“This move brings FilmL.A. back to Hollywood and closer to the community it serves,” Audley said in a statement.
The firm, which will receive monument signage on Sunset, plans to move by the end of the year.
Kilroy, a West L.A. real estate investment trust, acquired the 22-story, 322,000-square-foot building in August for $76 million from an affiliate of CBRE Group Inc. It has been significantly upgrading the interior and exterior of the 42-year-old property, last updated in the mid-’80s.
The FilmL.A. deal was one of the first two significant transactions completed at the building since Kilroy’s acquisition. Nielsen Media Research, a unit of Nielsen Co., was the other. The company, the largest tenant in the building, recently renewed its lease but downsized by about 20,000 square feet to approximately 45,000 square feet on the 14th, 19th and 20th floors.
FilmL.A. was represented by Joshua Gorin and Marcus Arredondo at real estate brokerage Studley. Gorin and colleague Michael Shuken represented Nielsen.
Rob Waller and Patrick Amos of CBRE Group represented Kilroy in the transactions.
After stepping down as president of Kennedy-Wilson’s multifamily management group last month, Robert Hart is launching a multifamily investment firm of his own.
Hart, who had been an executive at Kennedy-Wilson for 14 years, launched TruAmerica Multifamily this month. The nine-employee company is headquartered in Sherman Oaks and has an office in Newport Beach. It plans to open a Seattle outpost next month.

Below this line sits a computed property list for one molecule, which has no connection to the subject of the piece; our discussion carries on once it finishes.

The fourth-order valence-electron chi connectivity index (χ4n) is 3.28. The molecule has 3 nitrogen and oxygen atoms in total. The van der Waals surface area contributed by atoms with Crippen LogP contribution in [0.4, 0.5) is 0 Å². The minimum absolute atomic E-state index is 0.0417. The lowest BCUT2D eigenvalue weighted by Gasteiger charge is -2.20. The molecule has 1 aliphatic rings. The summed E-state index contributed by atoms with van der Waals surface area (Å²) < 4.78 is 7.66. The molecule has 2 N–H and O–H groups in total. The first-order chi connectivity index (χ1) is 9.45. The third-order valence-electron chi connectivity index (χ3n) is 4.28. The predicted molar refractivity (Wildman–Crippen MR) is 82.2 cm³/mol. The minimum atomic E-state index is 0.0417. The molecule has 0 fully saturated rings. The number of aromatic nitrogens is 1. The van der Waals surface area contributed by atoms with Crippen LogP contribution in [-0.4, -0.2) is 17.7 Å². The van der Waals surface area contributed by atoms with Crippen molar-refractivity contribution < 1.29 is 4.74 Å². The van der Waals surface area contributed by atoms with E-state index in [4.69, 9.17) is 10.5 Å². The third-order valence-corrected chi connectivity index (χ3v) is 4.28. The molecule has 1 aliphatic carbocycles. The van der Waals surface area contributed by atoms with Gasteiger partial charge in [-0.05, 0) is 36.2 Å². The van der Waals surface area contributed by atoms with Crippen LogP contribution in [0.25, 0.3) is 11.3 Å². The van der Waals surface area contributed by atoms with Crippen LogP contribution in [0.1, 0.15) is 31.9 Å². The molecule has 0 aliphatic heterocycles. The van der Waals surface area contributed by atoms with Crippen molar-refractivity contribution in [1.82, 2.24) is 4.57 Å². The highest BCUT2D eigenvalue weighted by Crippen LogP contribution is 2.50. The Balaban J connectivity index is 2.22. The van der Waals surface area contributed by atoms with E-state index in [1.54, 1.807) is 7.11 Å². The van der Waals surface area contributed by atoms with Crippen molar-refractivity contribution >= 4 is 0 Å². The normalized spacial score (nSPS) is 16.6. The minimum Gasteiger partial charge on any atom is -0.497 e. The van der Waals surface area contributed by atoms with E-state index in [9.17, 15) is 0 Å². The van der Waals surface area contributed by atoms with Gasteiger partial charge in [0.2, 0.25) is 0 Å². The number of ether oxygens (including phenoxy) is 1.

The firm aims to invest $300 million to acquire, rehabilitate and manage Class A and B multifamily properties along the West Coast with the goal of a total portfolio worth $1 billion. It is targeting properties that require some upgrading, which will allow the company to add value to its purchases.
It will close its first acquisition – a more than 200-unit apartment project valued at more than $80 million in northern San Diego County – this quarter.
It is receiving financial backing from the Guardian Life Insurance Co. of America and will also partner with third-party investors on a property-by-property basis.
Hart said that the growing population and dwindling vacancy in apartments – with rental rate growth of about 4 percent to 5 percent a year –should make the venture profitable.
“You don’t have enough (apartment) supply to keep up with demand and everyone wants to be close to job centers,” he said. “It’s a strong business model for the foreseeable future.”
Staff reporter Jacquelyn Ryan can be reached at email@example.com or (323) 549-5225, ext. 228.
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